Many companies struggle with even basic sensitive information handling. One screaming example I can give is the attack on TalkTalk's servers resulted as 4 millions customer's personal information being exposed. Definitely a not good situation to be at.

My question is - what are the best practises for startups to handle personal information. Do you think startup should handle their customers information themselves or they should outsource it? Are there any good cloud services offering data storage/encryption. Startups are always looking to cut expenses so I'd be happy to check any service that are offering some free trails/dev packages. Thank you!

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    This is far too broad to be reasonably answerable on a Q&A site. A proper answer would fill a book, possibly more than one. – Robert Harvey Mar 19 '16 at 16:29
  • That said, this might be a good place to start. See also here. – Robert Harvey Mar 19 '16 at 16:42
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    The people over at StackExchange's startups may be interested in this same question: startups.stackexchange.com – Baronz Mar 19 '16 at 16:54
  • TalkTalk handled all customers' information with all the legally necessary care. Which doesn't include any encryption. That's what their CEO says. – gnasher729 Mar 20 '16 at 20:44

Its not as daunting as it may seem. After all the law doesnt expect systems to be unhackable. The expectation is that you show care with other peoples data. This is normally handled with a policy document and someone to sign off that new developments follow it

1: define what data is personal (read the law)

2: Dont collect it unless you need it

3: Write down why you need it and how long you need it for

4: Tell the customer why you need it and ask them to confirm its ok

5: encrypt it

6: delete it when you are done


Third party services can offer you some plug and play solutions for example payments or authentication via facebook etc.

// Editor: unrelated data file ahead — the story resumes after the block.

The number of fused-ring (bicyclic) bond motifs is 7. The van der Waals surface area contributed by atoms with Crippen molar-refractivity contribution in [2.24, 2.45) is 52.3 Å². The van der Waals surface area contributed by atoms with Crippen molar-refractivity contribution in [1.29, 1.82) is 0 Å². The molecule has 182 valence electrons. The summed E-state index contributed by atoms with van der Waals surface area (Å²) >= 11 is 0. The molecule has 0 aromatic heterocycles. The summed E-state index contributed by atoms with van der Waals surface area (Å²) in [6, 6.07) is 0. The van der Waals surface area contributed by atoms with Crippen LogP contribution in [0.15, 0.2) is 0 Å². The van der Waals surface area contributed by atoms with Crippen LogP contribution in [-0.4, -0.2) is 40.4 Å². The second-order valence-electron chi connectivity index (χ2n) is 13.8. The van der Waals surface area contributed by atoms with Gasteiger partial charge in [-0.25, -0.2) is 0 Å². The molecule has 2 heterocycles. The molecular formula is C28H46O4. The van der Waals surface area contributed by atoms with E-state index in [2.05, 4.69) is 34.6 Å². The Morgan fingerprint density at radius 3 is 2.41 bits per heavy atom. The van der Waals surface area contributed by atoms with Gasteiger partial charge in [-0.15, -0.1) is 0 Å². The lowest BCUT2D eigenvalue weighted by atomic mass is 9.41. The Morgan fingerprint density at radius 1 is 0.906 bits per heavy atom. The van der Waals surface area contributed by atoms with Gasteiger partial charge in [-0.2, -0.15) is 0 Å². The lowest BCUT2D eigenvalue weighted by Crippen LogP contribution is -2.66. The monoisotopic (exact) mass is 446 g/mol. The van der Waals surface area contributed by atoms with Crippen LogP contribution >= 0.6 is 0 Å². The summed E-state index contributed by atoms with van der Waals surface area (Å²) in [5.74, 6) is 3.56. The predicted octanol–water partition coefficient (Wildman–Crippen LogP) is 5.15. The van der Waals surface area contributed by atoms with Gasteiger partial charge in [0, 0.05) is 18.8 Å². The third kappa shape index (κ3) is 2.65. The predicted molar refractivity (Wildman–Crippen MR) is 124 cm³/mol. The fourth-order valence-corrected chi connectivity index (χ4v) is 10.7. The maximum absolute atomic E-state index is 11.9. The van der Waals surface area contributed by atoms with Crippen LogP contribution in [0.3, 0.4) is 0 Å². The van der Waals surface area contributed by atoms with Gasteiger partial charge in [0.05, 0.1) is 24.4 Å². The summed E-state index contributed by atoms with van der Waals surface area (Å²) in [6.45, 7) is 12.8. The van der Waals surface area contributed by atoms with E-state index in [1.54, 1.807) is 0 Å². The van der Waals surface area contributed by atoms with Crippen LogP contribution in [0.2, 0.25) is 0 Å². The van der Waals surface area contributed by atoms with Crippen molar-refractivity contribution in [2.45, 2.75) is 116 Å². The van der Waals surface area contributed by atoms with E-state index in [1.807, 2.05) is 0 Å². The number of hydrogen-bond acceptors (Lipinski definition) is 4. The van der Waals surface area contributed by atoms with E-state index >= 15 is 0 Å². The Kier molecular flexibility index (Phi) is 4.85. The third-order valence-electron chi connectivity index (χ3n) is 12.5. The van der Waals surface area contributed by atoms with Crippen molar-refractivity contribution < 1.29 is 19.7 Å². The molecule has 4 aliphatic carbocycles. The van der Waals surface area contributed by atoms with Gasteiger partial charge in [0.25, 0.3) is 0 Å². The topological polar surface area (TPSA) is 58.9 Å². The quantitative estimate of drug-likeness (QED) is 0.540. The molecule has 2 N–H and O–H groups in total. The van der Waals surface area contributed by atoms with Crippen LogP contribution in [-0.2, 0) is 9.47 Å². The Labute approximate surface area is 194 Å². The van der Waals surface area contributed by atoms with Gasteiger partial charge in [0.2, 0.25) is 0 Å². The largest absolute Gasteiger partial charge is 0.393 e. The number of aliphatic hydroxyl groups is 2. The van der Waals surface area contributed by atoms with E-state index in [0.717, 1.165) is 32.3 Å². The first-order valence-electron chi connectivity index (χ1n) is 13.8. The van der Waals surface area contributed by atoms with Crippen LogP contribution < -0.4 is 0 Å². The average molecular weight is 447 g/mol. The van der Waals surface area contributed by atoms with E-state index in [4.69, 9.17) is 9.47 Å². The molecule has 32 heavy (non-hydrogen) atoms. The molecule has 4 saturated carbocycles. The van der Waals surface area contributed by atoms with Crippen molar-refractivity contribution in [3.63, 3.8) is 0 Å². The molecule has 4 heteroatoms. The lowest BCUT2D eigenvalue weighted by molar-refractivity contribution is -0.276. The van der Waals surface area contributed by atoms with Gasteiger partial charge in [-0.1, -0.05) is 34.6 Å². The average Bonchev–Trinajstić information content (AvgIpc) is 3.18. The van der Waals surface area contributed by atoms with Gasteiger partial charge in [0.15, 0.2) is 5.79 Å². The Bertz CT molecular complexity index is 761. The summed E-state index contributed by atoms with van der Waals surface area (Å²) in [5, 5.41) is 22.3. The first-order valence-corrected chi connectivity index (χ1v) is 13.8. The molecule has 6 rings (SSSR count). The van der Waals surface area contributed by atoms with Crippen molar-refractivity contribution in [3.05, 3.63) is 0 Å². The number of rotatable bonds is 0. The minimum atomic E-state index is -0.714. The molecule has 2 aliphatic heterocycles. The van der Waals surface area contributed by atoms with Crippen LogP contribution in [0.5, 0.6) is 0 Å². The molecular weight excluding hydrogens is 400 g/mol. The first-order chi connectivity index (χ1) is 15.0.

But when it comes to simple customer data like names and addresses you have to consider that sending to third parties is exactly the kimd of thing people dont want you to do with it.

If you need the data to run your business then you are probably better off with your own database. If you dont need the data, just dont ask for it.

I guess most internet startups these days will be looking at getting a high valuation based on the number of users and potential leverage of the data you hold on the users.

This unfortunately puts you in direct opposition to the spirit of data protection laws and limits your use of third parties.

I dont think this problem has been solved yet, esp. When you consider the age of your users may prevent them from legally agreeing to your tncs

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  • Thanks, Ewan. These are definitely some sensible points that you've mentioned there. Do you know any third party services that offer encryption/storage for sensitive data? I think we may be better of outsourcing this to experts rather than implementing it ourselves. – Anton Belev Mar 20 '16 at 11:44
  • @AntonBelev if you feel like you don't have the skill set to do it right, then you're probably right. The most useful business advice I ever received was "Know what you're good at, and do it better than anyone else. Pay someone else to do the things you're not good at. " – RubberDuck Mar 20 '16 at 11:59

A very broad question indeed, especially when considering the many different data protection laws around the world.

There are three sides to this question:

  • legal: what's the law of your country ? Do you have users abroad, for which some restrictive dataprotection laws may apply (requiring safe harbor, etc...) ? Can you cope with it in your terms of refence. Here, qualified legal advise is strongly recommended.

  • managerial: what are the risk for your startup ? Can some risk be transferred ? Here typically, for payment information, it's highly recommended to transfer the risk to banks, which offer payment services and are used to deal with the complex related security issues.

  • technical: the best approach is to keep no user data. No risk... No fun ? For this hire a security expert: it's useless to encrypt personal data, if a hacker can install some backdoor on your system and intercept livestreams. Of course, hosting companies can offer you more or less security, but they are only responsible for the things they can master: they can certainly not be held responsible for security flaws in your app.

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